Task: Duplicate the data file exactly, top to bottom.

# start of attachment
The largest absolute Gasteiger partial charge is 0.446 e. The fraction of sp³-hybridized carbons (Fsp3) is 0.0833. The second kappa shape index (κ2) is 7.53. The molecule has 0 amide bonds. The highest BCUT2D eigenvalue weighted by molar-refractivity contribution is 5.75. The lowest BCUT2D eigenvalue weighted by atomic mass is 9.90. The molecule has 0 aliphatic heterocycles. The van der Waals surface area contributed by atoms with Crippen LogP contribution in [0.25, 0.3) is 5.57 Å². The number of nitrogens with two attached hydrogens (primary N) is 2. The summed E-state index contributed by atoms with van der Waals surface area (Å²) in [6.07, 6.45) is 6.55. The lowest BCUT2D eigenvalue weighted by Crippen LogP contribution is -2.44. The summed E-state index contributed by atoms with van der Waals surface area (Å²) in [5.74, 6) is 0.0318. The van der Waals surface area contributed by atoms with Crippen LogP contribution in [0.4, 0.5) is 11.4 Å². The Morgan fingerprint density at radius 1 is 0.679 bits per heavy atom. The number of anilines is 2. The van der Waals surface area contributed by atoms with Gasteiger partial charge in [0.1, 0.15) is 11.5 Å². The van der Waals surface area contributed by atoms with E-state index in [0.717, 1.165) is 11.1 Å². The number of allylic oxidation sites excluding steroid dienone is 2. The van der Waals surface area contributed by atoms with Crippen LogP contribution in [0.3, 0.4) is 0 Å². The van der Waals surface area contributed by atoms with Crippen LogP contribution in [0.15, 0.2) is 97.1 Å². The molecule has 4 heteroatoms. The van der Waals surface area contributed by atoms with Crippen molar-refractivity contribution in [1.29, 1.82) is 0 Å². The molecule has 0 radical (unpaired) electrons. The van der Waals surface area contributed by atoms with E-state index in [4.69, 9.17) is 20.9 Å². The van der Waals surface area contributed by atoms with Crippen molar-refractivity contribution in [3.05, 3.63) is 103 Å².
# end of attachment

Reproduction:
The largest absolute Gasteiger partial charge is 0.446 e. The fraction of sp³-hybridized carbons (Fsp3) is 0.0833. The second kappa shape index (κ2) is 7.53. The molecule has 0 amide bonds. The highest BCUT2D eigenvalue weighted by molar-refractivity contribution is 5.75. The lowest BCUT2D eigenvalue weighted by atomic mass is 9.90. The molecule has 0 aliphatic heterocycles. The van der Waals surface area contributed by atoms with Crippen LogP contribution in [0.25, 0.3) is 5.57 Å². The number of nitrogens with two attached hydrogens (primary N) is 2. The summed E-state index contributed by atoms with van der Waals surface area (Å²) in [6.07, 6.45) is 6.55. The lowest BCUT2D eigenvalue weighted by Crippen LogP contribution is -2.44. The summed E-state index contributed by atoms with van der Waals surface area (Å²) in [5.74, 6) is 0.0318. The van der Waals surface area contributed by atoms with Crippen LogP contribution in [0.4, 0.5) is 11.4 Å². The Morgan fingerprint density at radius 1 is 0.679 bits per heavy atom. The number of anilines is 2. The van der Waals surface area contributed by atoms with Gasteiger partial charge in [0.1, 0.15) is 11.5 Å². The van der Waals surface area contributed by atoms with E-state index in [0.717, 1.165) is 11.1 Å². The number of allylic oxidation sites excluding steroid dienone is 2. The van der Waals surface area contributed by atoms with Crippen LogP contribution in [0.3, 0.4) is 0 Å². The van der Waals surface area contributed by atoms with Crippen LogP contribution in [0.15, 0.2) is 97.1 Å². The molecule has 4 heteroatoms. The van der Waals surface area contributed by atoms with Crippen molar-refractivity contribution in [1.29, 1.82) is 0 Å². The molecule has 0 radical (unpaired) electrons. The van der Waals surface area contributed by atoms with E-state index in [4.69, 9.17) is 20.9 Å². The van der Waals surface area contributed by atoms with Crippen molar-refractivity contribution in [3.05, 3.63) is 103 Å².